The writings on this site are all around #OpenLeadership. Having worked for many years as a leader and with leaders in all kinds of ways, I endeavour to look beyond typical writing and thinking on the topic, and often for me that means looking within, to self-leadership.
This week’s writing I love is an eminently readable book full of relatable stories and case studies that support self-leadership. A little on the book, then some thoughts and tips from me around the lessons given.
What limits do you place on yourself ?
Take a moment please over this question.
I said take a moment, quietly.
I hear you.. “I don’t place limits on myself !”
Yes, you do… we all do, to at least some extent.
Gay Hendricks captures this as the “Upper Limit Problem” in his book The Big Leap.
We all have one or more of the four hidden barriers.
It is oft said : “the best predictor of the future is the past”
At the current time I am focussing on studying the Roman Stoics of around 2000 years ago. Their teachings are so relevant today and also at any time.
This is a site focussed on leadership. Humility is a key characteristic of being a leader others choose to follow, so let us all have the humility and invest the time to study and learn from the great leaders of our past.
Going back only 78 years, we have one of the greatest orators and leaders of the 20th century, a man who literally changed the course of world history through his insights and, far more, by his bravery in the face of seemingly insurmountable odds and almost universal opposition around him. That man is Winston Churchill.
“You see, I have a condition,” Tom Hazard, the narrator of this engaging novel, confesses on page one. He is quasi-immortal. “I am old – old in the way that a tree, or a quahog clam, or a Renaissance painting is old. I was born well over four hundred years ago, on the third of March 1581 …” For every 13 or 14 human years, he ages one year. But far from bringing him godlike pleasure, his condition places him at a mournful distance from the rest of humanity, doomed to see everyone he loves age and die.
From this premise our protagonist takes us back and forth through time, through the journey of his life.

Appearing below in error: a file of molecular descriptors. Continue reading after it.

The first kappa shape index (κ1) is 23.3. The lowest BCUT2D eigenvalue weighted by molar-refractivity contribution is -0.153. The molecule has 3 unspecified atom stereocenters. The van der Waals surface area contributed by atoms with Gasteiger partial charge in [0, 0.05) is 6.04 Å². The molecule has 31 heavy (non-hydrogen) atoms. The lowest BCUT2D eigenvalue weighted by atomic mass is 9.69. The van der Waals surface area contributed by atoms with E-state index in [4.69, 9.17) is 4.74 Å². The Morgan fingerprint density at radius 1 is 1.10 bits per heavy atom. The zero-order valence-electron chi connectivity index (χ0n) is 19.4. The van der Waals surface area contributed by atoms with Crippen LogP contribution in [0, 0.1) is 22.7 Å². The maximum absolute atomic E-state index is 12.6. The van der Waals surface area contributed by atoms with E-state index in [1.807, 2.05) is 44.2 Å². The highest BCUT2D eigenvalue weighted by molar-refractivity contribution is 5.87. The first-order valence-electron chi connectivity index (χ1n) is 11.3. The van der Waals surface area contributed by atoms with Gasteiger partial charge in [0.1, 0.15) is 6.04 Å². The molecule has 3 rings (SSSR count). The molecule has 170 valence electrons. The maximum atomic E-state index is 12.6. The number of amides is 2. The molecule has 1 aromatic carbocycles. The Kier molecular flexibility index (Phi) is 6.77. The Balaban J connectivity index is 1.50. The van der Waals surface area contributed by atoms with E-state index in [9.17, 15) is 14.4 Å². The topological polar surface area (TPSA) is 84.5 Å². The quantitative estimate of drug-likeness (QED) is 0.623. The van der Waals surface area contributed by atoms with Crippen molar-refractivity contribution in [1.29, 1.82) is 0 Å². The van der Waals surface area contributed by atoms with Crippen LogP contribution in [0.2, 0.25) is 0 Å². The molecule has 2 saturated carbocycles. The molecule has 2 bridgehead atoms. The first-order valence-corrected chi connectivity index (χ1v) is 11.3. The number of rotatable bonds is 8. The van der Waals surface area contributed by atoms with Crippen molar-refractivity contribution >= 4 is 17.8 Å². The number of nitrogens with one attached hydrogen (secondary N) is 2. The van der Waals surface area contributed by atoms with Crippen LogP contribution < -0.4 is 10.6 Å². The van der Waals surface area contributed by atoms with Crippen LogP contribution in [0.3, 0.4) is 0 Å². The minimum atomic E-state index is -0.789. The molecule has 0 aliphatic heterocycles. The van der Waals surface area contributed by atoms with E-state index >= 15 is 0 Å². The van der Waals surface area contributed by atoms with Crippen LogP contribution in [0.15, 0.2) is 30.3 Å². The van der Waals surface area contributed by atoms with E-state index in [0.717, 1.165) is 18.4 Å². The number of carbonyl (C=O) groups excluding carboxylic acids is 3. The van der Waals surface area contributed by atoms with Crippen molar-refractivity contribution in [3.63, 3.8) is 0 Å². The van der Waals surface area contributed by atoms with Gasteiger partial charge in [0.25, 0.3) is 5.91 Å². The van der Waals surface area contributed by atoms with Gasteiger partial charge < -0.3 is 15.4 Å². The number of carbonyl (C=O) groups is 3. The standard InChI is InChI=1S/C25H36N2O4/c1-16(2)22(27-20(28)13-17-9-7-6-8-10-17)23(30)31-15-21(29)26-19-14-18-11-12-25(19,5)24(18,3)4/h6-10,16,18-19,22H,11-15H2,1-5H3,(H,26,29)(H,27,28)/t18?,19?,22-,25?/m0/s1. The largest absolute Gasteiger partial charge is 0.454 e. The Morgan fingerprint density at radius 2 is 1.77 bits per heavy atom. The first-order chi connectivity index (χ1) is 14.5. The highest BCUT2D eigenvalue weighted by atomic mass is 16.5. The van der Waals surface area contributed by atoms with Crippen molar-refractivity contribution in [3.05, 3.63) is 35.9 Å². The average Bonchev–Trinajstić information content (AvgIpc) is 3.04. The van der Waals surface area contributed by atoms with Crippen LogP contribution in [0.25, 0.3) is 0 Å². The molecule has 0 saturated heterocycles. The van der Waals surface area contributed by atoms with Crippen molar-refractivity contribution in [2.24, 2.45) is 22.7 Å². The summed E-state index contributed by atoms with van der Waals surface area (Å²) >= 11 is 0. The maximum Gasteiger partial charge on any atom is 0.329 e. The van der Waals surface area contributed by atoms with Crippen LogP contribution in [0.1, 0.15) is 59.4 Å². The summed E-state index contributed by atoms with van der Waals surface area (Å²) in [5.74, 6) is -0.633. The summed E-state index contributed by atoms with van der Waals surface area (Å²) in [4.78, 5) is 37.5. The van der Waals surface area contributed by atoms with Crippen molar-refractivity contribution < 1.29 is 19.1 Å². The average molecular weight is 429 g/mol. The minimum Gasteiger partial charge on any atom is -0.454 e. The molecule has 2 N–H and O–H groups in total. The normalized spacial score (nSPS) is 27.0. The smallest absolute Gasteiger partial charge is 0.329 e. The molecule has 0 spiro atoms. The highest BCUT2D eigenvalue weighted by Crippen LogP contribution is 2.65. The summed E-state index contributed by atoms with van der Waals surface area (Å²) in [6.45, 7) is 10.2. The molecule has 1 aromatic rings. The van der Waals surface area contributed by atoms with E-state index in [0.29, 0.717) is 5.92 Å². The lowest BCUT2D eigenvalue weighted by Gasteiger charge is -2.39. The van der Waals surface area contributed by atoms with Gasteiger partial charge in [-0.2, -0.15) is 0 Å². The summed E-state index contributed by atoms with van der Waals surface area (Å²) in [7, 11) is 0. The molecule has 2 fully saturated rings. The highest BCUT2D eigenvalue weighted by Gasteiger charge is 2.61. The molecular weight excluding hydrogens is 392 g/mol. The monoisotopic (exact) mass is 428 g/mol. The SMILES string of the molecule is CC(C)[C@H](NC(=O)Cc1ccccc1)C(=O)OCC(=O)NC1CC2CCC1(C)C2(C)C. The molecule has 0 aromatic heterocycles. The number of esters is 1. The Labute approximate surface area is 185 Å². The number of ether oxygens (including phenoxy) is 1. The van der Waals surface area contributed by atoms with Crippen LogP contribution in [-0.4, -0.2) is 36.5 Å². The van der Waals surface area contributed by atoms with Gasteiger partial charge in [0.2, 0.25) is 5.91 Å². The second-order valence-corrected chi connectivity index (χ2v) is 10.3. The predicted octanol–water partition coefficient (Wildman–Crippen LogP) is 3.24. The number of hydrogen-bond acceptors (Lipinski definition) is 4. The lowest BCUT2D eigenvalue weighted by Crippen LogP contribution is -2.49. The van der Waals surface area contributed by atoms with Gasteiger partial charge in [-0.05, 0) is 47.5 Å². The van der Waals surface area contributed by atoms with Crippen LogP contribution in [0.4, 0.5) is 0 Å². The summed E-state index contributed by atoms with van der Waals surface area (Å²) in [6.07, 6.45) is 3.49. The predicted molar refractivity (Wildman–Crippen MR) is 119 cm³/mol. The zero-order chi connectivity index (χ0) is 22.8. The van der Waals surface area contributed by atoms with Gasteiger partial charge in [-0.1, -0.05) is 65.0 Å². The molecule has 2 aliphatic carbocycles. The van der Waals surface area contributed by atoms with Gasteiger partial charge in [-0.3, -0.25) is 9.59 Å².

As one can imagine, there is much self-examination of what it means to live such a long time.
I actually listened to this as an audiobook, as I somehow found it as the BBC featured it as their “book at bedtime” and I could download it from their radio iPlayer. I do love the BBC !
Love is the key to life, and loving life too. Fantastic plot device for the author to work with. I won’t spoil the plot, simply to say that the last few pages have so many exquisite lines in there, tying everything together.
The book is also a reminder of this quote :
“Lend yourself to others, but give yourself to yourself.” ~ Michel de Montaigne
As the adage goes, when you are flying and the safety announcements are going on, they say “in the event of a sudden drop in air pressure… put the oxygen mask on yourself first before helping others”.
Loved Matt’s book, and the reminder of the lesson from Montaigne.
In supporting leaders in gaining clarity of their vision for themselves and their busiess, I’ve often used the phrase “if you don’t know where you are going, all roads will take you there”. As you can see, though, Seneca spoke of this two thousand years ago !
Of all the books I read and recommend to others, top of the list is Man’s Search for Meaning. There is so much in this short volume to recommend, and at the core of it is Frankl’s philosophy that our core driver is to find meaning in life (which ties back to the Japanese concept of Ikigai, written about a number of times on my site, including here)
One of the core themes in the book is so relevant to leaders. I frame it as “are you “response-able””.
Frankl writes :
“Between stimulus and response there is a space. In that space is our power to choose our response. In our response lies our growth and our freedom.”